- Blockchain Distributed Trust Systems - to obsolete Cybersecurity & Supply Chain risk
- The biggest single change will be ….
This week we look at No. 8 – Using Neural Networking to identify and map risk causes and effects.
This Artificial Intelligence (AI) method for classification, provides the capability to identify and link risk drivers and influences to their risk outcomes. In addition, it also can be used in reverse to identify which drivers are relevant to an outcome and which aren’t. The biggest problem is not the science but getting people to accept and adopt this scary leap into the future, as it will profoundly change our approach to risk.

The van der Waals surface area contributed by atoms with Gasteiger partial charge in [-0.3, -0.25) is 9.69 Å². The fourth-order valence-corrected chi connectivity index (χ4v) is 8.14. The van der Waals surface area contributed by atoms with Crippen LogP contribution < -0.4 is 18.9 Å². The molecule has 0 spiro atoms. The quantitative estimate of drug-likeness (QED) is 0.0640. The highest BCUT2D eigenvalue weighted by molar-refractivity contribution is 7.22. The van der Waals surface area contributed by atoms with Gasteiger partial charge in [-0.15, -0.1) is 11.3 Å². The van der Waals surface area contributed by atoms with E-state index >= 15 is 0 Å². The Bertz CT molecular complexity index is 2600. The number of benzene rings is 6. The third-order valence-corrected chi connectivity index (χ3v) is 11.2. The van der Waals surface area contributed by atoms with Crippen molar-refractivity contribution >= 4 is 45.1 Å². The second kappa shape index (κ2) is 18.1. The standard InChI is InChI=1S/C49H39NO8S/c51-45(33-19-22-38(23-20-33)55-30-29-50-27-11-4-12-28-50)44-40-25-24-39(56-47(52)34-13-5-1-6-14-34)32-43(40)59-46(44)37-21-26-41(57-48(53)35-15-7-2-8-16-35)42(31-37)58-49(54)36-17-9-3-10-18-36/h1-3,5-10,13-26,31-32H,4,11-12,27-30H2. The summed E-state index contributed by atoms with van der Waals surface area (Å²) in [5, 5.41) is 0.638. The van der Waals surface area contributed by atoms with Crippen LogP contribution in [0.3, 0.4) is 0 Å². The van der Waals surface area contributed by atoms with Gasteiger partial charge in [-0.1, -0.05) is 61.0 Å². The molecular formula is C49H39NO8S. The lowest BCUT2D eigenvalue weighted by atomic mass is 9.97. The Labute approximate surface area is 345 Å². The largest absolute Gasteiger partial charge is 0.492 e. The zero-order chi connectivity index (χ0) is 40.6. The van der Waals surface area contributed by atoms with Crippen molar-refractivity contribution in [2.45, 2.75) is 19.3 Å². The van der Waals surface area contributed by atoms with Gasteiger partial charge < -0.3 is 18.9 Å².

Why the need for Neural Networking
Just as a problem with your liver can affect your eyesight, so too can a problem in the warehouse affect the performance of the credit department. Everything is interconnected.
Recapping from the previous article The Future of Risk Management in the 2020’s, the World Economy Forum’s 2018 Global Risks Report found: "…[we] are much less competent when it comes to dealing with complex risks in the interconnected systems that underpin our world, such as organizations, economies, societies and the environment.”
Further, Oxford fellow Roland Kupers’ article “Resilience in complex organizations” identifies the central issue that: "In a deeply interconnected world, stresses and shocks propagate across systems in ways that evade forecasting. Climate change is linked to the Syrian civil war, which is connected to heightened concern over immigration, which precipitated Brexit."